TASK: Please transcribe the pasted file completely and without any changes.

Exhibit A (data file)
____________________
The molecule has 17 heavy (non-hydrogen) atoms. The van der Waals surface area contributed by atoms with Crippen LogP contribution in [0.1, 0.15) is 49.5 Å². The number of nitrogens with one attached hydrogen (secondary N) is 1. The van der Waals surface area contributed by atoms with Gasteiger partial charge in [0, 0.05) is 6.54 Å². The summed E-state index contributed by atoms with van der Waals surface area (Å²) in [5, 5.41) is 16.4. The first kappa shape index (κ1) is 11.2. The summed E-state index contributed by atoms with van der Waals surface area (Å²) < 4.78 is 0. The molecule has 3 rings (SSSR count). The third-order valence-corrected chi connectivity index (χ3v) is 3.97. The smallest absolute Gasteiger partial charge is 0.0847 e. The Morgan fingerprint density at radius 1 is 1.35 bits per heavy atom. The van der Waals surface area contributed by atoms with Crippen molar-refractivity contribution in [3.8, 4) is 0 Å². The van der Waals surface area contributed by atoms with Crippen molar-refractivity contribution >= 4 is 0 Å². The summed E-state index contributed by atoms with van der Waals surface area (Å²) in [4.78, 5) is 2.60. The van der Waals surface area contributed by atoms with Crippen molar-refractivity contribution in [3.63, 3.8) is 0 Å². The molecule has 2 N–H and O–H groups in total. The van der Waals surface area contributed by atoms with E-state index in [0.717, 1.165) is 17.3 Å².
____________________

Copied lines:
The molecule has 17 heavy (non-hydrogen) atoms. The van der Waals surface area contributed by atoms with Crippen LogP contribution in [0.1, 0.15) is 49.5 Å². The number of nitrogens with one attached hydrogen (secondary N) is 1. The van der Waals surface area contributed by atoms with Gasteiger partial charge in [0, 0.05) is 6.54 Å². The summed E-state index contributed by atoms with van der Waals surface area (Å²) in [5, 5.41) is 16.4. The first kappa shape index (κ1) is 11.2. The summed E-state index contributed by atoms with van der Waals surface area (Å²) < 4.78 is 0. The molecule has 3 rings (SSSR count). The third-order valence-corrected chi connectivity index (χ3v) is 3.97. The smallest absolute Gasteiger partial charge is 0.0847 e. The Morgan fingerprint density at radius 1 is 1.35 bits per heavy atom. The van der Waals surface area contributed by atoms with Crippen molar-refractivity contribution in [3.8, 4) is 0 Å². The van der Waals surface area contributed by atoms with Crippen molar-refractivity contribution >= 4 is 0 Å². The summed E-state index contributed by atoms with van der Waals surface area (Å²) in [4.78, 5) is 2.60. The van der Waals surface area contributed by atoms with Crippen molar-refractivity contribution in [3.63, 3.8) is 0 Å². The molecule has 2 N–H and O–H groups in total. The van der Waals surface area contributed by atoms with E-state index in [0.717, 1.165) is 17.3 Å².